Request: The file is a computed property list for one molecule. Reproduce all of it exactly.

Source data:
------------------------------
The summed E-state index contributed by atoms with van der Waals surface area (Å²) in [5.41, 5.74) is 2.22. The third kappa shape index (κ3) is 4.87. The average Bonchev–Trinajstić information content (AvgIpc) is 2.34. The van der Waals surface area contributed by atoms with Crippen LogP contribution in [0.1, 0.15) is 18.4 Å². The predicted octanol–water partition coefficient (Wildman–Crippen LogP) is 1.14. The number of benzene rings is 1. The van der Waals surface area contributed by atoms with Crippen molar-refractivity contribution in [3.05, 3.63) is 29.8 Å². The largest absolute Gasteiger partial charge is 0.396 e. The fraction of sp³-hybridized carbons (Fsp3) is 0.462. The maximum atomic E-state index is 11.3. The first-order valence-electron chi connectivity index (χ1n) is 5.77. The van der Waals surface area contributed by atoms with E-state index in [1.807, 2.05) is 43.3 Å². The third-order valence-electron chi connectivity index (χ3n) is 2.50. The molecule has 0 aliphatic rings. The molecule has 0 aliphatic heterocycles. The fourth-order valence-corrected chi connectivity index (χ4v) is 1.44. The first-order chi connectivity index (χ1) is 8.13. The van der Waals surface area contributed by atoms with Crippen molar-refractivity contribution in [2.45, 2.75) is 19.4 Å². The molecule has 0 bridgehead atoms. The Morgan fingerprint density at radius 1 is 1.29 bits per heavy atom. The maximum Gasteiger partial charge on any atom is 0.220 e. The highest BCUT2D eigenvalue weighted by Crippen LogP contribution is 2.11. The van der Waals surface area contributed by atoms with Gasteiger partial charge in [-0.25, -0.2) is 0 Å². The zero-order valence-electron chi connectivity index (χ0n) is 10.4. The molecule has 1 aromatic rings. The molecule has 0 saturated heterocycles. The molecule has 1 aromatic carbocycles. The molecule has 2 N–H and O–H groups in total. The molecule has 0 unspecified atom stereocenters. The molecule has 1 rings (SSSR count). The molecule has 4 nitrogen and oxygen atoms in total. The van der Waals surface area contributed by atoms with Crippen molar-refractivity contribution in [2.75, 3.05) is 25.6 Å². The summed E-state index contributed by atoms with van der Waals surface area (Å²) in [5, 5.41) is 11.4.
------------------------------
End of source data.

The summed E-state index contributed by atoms with van der Waals surface area (Å²) in [5.41, 5.74) is 2.22. The third kappa shape index (κ3) is 4.87. The average Bonchev–Trinajstić information content (AvgIpc) is 2.34. The van der Waals surface area contributed by atoms with Crippen LogP contribution in [0.1, 0.15) is 18.4 Å². The predicted octanol–water partition coefficient (Wildman–Crippen LogP) is 1.14. The number of benzene rings is 1. The van der Waals surface area contributed by atoms with Crippen molar-refractivity contribution in [3.05, 3.63) is 29.8 Å². The largest absolute Gasteiger partial charge is 0.396 e. The fraction of sp³-hybridized carbons (Fsp3) is 0.462. The maximum atomic E-state index is 11.3. The first-order valence-electron chi connectivity index (χ1n) is 5.77. The van der Waals surface area contributed by atoms with E-state index in [1.807, 2.05) is 43.3 Å². The third-order valence-electron chi connectivity index (χ3n) is 2.50. The molecule has 0 aliphatic rings. The molecule has 0 aliphatic heterocycles. The fourth-order valence-corrected chi connectivity index (χ4v) is 1.44. The first-order chi connectivity index (χ1) is 8.13. The van der Waals surface area contributed by atoms with Crippen molar-refractivity contribution in [2.45, 2.75) is 19.4 Å². The molecule has 0 bridgehead atoms. The Morgan fingerprint density at radius 1 is 1.29 bits per heavy atom. The maximum Gasteiger partial charge on any atom is 0.220 e. The highest BCUT2D eigenvalue weighted by Crippen LogP contribution is 2.11. The van der Waals surface area contributed by atoms with Gasteiger partial charge in [-0.25, -0.2) is 0 Å². The zero-order valence-electron chi connectivity index (χ0n) is 10.4. The molecule has 1 aromatic rings. The molecule has 0 saturated heterocycles. The molecule has 1 aromatic carbocycles. The molecule has 2 N–H and O–H groups in total. The molecule has 0 unspecified atom stereocenters. The molecule has 1 rings (SSSR count). The molecule has 4 nitrogen and oxygen atoms in total. The van der Waals surface area contributed by atoms with Crippen molar-refractivity contribution in [2.75, 3.05) is 25.6 Å². The summed E-state index contributed by atoms with van der Waals surface area (Å²) in [5, 5.41) is 11.4.